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BMC Dermatol. 2007 Jun 29;7:4.

Self reported skin morbidity and ethnicity: a population-based study in a Western community.

Author information

1
Institute of General Practice and Community Medicine, University of Oslo, Norway. florence.dalgard@medisin.uio.no

Abstract

BACKGROUND:

Recent studies have shown ethnic differences concerning cardio-vascular disease, diabetes and mental health. Little is known about ethnic differences in skin morbidity. The purpose of this study was to describe possible ethnic differences in self-reported skin morbidity in a Western urban community.

METHODS:

The design was cross sectional. 40,888 adults in Oslo, Norway, received a postal questionnaire providing information on socio-demographic factors and self-reported health, including items on skin complaints.

RESULTS:

18,770 individuals answered the questionnaire. In the sample 84% were from Norway. The largest immigrant group was from Western countries (5%) and the Indian Subcontinent (3%). Itch was the most prevalent reported skin symptom (7%), and was significantly more reported by men from East Asia (18%) and Middle East/North Africa (13%). The same observations were seen for reported dry and sore skin. Hair loss was a dominating complaint for men from the Indian Subcontinent and the Middle East/North Africa (23% and 25%) and for women from the same ethnic groups. Women from Sub-Saharan Africa reported significantly more pimples than in the other groups (17%).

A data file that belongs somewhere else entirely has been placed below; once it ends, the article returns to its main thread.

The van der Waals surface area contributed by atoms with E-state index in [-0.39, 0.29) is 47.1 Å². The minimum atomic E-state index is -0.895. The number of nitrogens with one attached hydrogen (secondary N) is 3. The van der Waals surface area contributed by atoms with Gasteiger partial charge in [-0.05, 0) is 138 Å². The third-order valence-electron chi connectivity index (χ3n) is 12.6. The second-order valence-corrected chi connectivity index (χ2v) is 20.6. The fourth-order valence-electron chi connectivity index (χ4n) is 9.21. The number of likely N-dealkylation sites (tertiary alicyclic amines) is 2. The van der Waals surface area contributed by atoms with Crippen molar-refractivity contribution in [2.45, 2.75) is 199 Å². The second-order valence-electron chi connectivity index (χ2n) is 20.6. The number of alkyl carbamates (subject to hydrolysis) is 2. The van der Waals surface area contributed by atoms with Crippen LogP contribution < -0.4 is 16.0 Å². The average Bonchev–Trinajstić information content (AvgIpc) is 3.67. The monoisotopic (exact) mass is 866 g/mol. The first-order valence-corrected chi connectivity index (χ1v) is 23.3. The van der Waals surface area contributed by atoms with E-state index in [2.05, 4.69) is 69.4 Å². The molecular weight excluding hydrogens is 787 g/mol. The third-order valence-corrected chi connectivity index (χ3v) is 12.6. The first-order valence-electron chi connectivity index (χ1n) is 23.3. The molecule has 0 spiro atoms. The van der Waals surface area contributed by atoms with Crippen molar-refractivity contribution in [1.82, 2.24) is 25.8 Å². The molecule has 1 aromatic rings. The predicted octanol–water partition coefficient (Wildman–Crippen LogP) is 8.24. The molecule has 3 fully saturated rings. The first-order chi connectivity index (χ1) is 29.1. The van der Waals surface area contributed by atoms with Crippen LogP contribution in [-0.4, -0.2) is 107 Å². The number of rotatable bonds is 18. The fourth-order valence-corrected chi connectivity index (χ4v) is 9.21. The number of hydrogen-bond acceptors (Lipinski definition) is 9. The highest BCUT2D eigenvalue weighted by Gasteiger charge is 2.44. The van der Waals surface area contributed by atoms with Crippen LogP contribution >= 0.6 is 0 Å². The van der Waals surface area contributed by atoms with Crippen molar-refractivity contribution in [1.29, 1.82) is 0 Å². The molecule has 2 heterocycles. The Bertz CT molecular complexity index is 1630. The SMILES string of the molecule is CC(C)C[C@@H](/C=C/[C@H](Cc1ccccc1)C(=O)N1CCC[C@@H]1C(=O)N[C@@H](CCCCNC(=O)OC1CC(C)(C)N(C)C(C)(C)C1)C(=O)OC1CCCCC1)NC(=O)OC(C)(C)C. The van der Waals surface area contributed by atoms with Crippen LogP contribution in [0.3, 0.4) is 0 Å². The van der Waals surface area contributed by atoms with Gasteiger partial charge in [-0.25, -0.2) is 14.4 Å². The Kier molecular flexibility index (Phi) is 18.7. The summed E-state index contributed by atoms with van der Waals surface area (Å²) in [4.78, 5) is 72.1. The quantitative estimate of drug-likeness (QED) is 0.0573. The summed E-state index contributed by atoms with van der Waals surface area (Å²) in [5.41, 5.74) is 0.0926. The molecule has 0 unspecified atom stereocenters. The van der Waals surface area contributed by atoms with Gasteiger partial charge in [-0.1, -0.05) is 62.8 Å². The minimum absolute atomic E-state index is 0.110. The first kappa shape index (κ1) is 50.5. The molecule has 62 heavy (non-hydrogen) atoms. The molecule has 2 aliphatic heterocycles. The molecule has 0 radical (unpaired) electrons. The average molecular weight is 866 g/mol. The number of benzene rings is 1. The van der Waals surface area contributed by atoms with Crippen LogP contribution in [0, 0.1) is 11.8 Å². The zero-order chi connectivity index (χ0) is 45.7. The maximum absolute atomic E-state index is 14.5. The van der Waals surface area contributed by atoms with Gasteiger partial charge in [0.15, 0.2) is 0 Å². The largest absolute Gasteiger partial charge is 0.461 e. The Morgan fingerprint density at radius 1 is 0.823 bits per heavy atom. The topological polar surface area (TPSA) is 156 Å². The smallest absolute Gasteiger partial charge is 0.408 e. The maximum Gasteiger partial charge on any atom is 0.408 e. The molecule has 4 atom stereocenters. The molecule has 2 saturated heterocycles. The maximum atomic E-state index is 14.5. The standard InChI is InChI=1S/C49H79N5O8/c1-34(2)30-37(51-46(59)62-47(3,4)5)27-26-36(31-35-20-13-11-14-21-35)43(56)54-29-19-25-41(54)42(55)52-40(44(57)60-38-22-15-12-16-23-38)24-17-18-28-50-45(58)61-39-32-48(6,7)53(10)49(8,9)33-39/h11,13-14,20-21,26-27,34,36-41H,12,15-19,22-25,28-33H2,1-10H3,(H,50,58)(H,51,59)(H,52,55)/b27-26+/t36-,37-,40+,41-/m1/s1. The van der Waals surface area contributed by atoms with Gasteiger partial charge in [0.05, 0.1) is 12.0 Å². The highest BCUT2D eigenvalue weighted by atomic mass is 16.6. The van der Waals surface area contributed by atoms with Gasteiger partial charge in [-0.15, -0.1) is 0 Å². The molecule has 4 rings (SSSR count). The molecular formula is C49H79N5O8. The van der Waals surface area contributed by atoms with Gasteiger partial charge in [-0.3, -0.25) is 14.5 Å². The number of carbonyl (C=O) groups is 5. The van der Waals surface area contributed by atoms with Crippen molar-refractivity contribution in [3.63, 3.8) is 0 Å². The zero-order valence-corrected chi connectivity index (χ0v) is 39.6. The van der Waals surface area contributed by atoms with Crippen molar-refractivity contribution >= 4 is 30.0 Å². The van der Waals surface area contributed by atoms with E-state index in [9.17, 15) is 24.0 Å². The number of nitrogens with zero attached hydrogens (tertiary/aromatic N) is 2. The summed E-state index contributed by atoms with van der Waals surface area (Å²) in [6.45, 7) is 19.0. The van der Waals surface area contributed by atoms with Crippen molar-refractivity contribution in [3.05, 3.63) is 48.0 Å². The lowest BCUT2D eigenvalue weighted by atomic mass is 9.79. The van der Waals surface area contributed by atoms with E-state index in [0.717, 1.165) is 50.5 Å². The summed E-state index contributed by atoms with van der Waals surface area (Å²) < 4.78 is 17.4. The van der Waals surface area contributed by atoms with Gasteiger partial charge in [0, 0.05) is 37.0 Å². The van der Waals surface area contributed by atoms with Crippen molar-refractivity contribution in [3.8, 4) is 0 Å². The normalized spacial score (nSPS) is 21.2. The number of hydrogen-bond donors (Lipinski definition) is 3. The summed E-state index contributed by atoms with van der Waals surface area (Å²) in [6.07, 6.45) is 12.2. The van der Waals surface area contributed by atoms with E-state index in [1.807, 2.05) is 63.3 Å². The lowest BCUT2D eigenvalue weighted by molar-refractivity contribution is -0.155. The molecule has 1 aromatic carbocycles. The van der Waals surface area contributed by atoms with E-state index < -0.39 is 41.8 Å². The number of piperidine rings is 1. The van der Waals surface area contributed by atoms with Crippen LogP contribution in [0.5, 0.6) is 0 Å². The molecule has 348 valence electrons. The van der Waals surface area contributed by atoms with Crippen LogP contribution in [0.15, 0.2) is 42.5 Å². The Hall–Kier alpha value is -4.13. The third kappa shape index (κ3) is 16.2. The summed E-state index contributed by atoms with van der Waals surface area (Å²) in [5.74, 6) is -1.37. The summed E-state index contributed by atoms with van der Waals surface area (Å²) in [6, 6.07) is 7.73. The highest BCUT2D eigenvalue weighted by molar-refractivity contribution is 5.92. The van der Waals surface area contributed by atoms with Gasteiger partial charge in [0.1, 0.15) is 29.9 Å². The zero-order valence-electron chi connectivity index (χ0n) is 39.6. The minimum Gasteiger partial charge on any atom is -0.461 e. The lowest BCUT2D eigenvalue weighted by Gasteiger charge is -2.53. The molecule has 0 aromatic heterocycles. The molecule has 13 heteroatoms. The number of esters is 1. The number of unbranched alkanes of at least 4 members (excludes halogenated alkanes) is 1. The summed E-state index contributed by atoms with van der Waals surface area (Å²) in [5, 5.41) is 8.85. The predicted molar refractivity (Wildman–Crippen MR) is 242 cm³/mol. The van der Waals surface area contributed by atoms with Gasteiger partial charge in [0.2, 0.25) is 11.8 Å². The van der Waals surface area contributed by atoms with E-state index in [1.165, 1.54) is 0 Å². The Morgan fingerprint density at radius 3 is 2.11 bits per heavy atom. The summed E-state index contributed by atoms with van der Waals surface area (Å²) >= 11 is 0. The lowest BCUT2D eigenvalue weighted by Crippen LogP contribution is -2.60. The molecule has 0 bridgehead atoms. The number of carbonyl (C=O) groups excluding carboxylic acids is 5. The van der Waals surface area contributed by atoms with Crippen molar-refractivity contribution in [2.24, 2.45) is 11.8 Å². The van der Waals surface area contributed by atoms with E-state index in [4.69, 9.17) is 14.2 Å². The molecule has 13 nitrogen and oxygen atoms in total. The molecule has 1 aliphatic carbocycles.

CONCLUSION:

The study showed that there were significant differences in self-reported skin complaints among ethnic groups. Issues concerning the cultural value of some skin symptoms should be examined further.

PMID:
17603893
PMCID:
PMC1925115
DOI:
10.1186/1471-5945-7-4
[Indexed for MEDLINE]
Free PMC Article
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